When you cosign you become fully responsible to pay the loan if the original borrower cannot do so. If the borrower makes late payments or does not make payments per the loan agreement, it is reported on YOUR credit report. You are risking what ever assets you have to guarantee the loan for which you are cosigning.

Therefore, if the borrower pays 30 days late, the late payment appears on your credit report. Your credit report will get a negative hit and your credit score will be affected. One thing most people do not consider when they are co-signing is that if the borrower defaults, your credit could be affected for at least seven years.

Cosigning means you get all the problems that come with debt and none of the benefits since you do not have possession of whatever the person bought. Your daughter or son may have a college education and your friend may have a house and your brother may have a car but you have the debt.

Proverbs 17:18 says “Senseless is the man who gives his hand in pledge and who becomes surety for his neighbor.” The Bible is telling us that we have no sense if we cosign.

The statistical truth supports the Bible. Rather than the original borrower paying their own loan, you, the cosigner will most likely end up paying for the loan. If you agree to cosign someone else’s loan, statistically the odds are against you. Various sources indicate the borrower defaults on approximately 75% of cosigned loans so before cosigning a loan you should think twice. In the end, you will be grateful you took the time to think about it. defines the following top ten reasons to avoid cosigning:

  1. All the risk, very little reward
  2. The lender will sue you first if payments are not made
  3. You may need to sue the other responsible party if payments are not made and you get sued
  4. The person you help will be happy, but you have a lot to lose
  5. Cosigning and financial issues can destroy friendships or family relationships
  6. You are 100 percent liable for the loan and it could be a significant amount
  7. You could face tax consequences if the debt is settled
  8. If you need a loan, the cosigned debt on your credit report may have a negative on the approval of your loan
  9. You are fully responsible to make the loan payments if your co-signer defaults
  10. To ensure protection you need to monitor the payments your cosigner makes

Cosigning means you are paying on something you don’t own, the relationship with the other person has probably been ruined, your credit has been wrecked and your financial future is in jeopardy through something you could not control. Doesn’t really sound like a very good deal, does it?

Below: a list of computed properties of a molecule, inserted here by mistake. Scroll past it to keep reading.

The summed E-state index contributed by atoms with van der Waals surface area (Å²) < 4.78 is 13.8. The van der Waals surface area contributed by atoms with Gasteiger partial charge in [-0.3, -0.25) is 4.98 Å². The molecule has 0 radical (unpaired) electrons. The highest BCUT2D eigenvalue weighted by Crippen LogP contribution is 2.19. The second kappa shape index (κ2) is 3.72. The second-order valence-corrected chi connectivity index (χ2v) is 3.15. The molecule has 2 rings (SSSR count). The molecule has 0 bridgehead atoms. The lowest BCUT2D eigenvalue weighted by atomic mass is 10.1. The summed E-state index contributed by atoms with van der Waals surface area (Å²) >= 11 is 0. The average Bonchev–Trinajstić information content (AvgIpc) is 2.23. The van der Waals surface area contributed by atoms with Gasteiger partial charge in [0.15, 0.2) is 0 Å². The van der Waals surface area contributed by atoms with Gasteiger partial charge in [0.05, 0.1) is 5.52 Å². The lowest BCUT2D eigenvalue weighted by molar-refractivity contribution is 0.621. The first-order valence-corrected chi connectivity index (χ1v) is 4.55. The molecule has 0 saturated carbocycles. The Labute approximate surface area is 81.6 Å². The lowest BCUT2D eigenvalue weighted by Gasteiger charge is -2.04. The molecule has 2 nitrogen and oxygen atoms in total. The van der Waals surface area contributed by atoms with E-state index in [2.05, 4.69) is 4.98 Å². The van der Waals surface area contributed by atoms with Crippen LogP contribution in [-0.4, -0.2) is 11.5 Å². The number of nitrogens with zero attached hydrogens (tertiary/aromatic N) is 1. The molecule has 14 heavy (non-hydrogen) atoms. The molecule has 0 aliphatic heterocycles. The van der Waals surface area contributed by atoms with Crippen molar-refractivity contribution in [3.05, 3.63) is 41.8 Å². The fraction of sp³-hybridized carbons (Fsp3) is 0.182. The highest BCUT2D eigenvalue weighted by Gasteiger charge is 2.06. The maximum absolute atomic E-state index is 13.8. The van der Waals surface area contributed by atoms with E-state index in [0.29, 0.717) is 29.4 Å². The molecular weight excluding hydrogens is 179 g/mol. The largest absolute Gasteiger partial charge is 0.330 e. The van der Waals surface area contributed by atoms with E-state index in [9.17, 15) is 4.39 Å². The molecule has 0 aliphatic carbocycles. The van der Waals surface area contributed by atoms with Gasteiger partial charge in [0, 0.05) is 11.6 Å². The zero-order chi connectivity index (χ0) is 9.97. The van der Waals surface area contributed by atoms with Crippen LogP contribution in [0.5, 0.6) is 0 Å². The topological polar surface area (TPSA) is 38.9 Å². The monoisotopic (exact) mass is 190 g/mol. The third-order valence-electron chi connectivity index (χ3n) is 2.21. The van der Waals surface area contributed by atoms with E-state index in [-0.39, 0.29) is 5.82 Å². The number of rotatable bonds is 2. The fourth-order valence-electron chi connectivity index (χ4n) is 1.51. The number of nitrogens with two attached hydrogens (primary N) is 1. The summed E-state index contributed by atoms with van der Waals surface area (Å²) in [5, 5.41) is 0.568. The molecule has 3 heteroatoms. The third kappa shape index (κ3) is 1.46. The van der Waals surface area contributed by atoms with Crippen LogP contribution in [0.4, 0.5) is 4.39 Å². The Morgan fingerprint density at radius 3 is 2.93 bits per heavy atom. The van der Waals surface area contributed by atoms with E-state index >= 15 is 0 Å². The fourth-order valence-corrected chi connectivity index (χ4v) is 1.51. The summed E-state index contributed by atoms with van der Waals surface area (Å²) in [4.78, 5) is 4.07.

If you’re considering co-signing, think about this verse from Sirach 29:17 “Going surety has ruined many who were prosperous and tossed them about like waves of the sea.”

Cosigning can be very dangerous to your financial health.

Money Myths

dollar-941246_640 (2)When I was young, I believed the Tooth Fairy put money under my pillow, Santa put the toys under the tree and the Easter Bunny put the candy in the basket. As an adult, I don’t believe in the Tooth Fairy, Santa or the Easter Bunny, and you probably don’t either. But you may believe some money myths.

There are many timeless truths about money—most of them originating in the Bible—and there are nearly as many myths about money as there are truths. Listed below are some Money Myths and the real truth:

If I only had more money, then I’d be happy.
Happiness is a state of mind. Ecclesiastes tells us about the foolishness of thinking that wealth brings happiness. If you aren’t happy with what you have, you’ll never be happy with what you get.

The mortgage interest deduction is a huge tax advantage so I never want to pay off the mortgage.
This is just bad math. The amount of interest paid on your mortgage reduces the amount of tax you owe based on your tax bracket. You aren’t getting money back; you are getting a tax deduction. Sure the deduction helps decrease your taxes, but you are paying way more in interest than you’ll ever get back on your taxes.

I don’t make enough to save.
The truth is, almost everyone can cut expenses enough to tuck away a few dollars a week. It just takes discipline and practice. People who make little HAVE to save or else you’ll end up digging an even deeper hole by having to use credit cards, payday loans or title loans every time an unplanned expense comes a long.

I don’t make enough to give.
This goes along with not having enough to save. Giving to God comes from your first fruits – before you have a chance to spend it on something that is not important. If you aren’t giving, start giving with an open heart and see what happens.

I don’t make enough to budget.